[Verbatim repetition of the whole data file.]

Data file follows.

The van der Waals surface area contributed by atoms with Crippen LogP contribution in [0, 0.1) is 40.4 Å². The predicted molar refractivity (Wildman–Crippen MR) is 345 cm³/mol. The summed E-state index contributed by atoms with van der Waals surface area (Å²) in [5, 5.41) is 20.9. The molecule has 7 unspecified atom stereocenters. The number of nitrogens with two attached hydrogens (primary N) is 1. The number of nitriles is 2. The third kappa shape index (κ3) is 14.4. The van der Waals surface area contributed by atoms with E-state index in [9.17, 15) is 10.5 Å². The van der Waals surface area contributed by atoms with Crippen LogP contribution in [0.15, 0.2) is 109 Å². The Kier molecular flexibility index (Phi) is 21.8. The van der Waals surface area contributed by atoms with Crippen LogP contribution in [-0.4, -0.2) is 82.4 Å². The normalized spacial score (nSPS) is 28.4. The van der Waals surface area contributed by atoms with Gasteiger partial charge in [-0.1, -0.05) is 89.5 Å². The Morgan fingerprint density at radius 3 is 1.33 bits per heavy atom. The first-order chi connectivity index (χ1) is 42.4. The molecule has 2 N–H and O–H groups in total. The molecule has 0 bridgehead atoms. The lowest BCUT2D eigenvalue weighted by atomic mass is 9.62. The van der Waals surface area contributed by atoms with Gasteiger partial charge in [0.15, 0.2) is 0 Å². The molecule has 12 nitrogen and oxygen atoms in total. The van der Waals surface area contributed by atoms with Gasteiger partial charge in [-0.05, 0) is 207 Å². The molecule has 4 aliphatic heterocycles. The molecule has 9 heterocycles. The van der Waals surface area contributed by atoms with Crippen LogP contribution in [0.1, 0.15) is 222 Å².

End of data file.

The van der Waals surface area contributed by atoms with Crippen LogP contribution in [0, 0.1) is 40.4 Å². The predicted molar refractivity (Wildman–Crippen MR) is 345 cm³/mol. The summed E-state index contributed by atoms with van der Waals surface area (Å²) in [5, 5.41) is 20.9. The molecule has 7 unspecified atom stereocenters. The number of nitrogens with two attached hydrogens (primary N) is 1. The number of nitriles is 2. The third kappa shape index (κ3) is 14.4. The van der Waals surface area contributed by atoms with E-state index in [9.17, 15) is 10.5 Å². The van der Waals surface area contributed by atoms with Crippen LogP contribution in [0.15, 0.2) is 109 Å². The Kier molecular flexibility index (Phi) is 21.8. The van der Waals surface area contributed by atoms with Crippen LogP contribution in [-0.4, -0.2) is 82.4 Å². The normalized spacial score (nSPS) is 28.4. The van der Waals surface area contributed by atoms with Gasteiger partial charge in [-0.1, -0.05) is 89.5 Å². The Morgan fingerprint density at radius 3 is 1.33 bits per heavy atom. The first-order chi connectivity index (χ1) is 42.4. The molecule has 2 N–H and O–H groups in total. The molecule has 0 bridgehead atoms. The lowest BCUT2D eigenvalue weighted by atomic mass is 9.62. The van der Waals surface area contributed by atoms with Gasteiger partial charge in [0.15, 0.2) is 0 Å². The molecule has 12 nitrogen and oxygen atoms in total. The van der Waals surface area contributed by atoms with Gasteiger partial charge in [-0.05, 0) is 207 Å². The molecule has 4 aliphatic heterocycles. The molecule has 9 heterocycles. The van der Waals surface area contributed by atoms with Crippen LogP contribution in [0.1, 0.15) is 222 Å².